Rangers at a nature conservancy in Garissa County, Kenya, have discovered the skeletal remains of two rare white giraffes that went missing several months ago.
According to a statement issued on Twitter, the carcasses belong to a mother and her 7-month-old calf — two of only three white giraffes living in Ishaqbini Hirola Community Conservancy — and appear to have been there for four months. All signs indicate that the animals were killed and butchered by armed poachers.
"This is a very sad day for the community… and Kenya as a whole. We are the only community in the world who are custodians of the white giraffe," Mohammed Ahmednoor, manager of the conservancy, said in the statement.
Let our news meet your inbox. The news and stories that matters, delivered weekday mornings.
The poachers have not been identified, and their motive remains unclear. The Kenya Wildlife Service, the main conservation body in Kenya, is currently investigating the killings.
One white giraffe remains in the park — an adult male — and it may be the last white giraffe in the world, the conservancy said.
The white giraffes are not albino, the conservancy noted, but they have a condition called leucism, which causes a partial loss of skin pigmentation. Unlike animals with albinism, animals with leucism still produce dark pigment in their soft tissue cells, which is why the giraffes in this family have dark eyes and dark tail hair.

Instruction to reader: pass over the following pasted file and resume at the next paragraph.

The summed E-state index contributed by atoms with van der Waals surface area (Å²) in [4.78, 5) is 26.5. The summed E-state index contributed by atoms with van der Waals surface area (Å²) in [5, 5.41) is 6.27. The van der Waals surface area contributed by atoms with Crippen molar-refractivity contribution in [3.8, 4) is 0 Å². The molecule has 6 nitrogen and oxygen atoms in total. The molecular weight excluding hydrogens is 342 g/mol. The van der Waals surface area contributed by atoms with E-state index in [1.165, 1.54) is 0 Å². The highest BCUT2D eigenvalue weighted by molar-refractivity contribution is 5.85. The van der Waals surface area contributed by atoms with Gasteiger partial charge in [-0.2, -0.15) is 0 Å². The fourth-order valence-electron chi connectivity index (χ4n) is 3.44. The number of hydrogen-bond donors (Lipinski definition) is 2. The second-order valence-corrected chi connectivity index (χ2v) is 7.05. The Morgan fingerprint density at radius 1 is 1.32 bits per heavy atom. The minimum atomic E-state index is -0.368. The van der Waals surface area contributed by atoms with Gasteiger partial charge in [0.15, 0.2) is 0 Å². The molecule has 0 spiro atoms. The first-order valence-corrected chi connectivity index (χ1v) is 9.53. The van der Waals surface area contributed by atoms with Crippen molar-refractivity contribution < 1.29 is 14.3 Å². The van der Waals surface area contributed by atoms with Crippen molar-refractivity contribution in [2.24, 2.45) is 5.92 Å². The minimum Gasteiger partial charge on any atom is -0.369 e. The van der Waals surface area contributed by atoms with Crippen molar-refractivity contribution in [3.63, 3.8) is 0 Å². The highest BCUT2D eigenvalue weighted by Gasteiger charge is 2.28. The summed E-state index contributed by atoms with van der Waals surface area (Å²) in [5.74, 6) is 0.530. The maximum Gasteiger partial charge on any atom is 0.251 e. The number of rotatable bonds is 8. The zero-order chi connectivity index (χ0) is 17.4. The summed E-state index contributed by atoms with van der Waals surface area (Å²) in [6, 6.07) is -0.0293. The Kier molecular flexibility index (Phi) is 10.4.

Leucism affects many mammals, but it is extremely rare in giraffes. Outside of this Kenyan giraffe family, only one other white giraffe has been spotted in Africa; it was last seen in Tanzania's Tarangire National Park in January 2016, according to Kenya's Northern Rangelands Trust.
White or otherwise, all reticulated giraffes (Giraffa reticulata, the species found in the conservancy and throughout northern Kenya) are considered endangered by the International Union for Conservation of Nature. About 15,780 individuals remain in the wild, according to an estimate from the Giraffe Conservation Foundation (GCF). That represents a decline of about 56% from the roughly 36,000 estimated to remain in the wild 30 years ago. The main threats to their survival are loss of habitat (due to human activities) and poaching.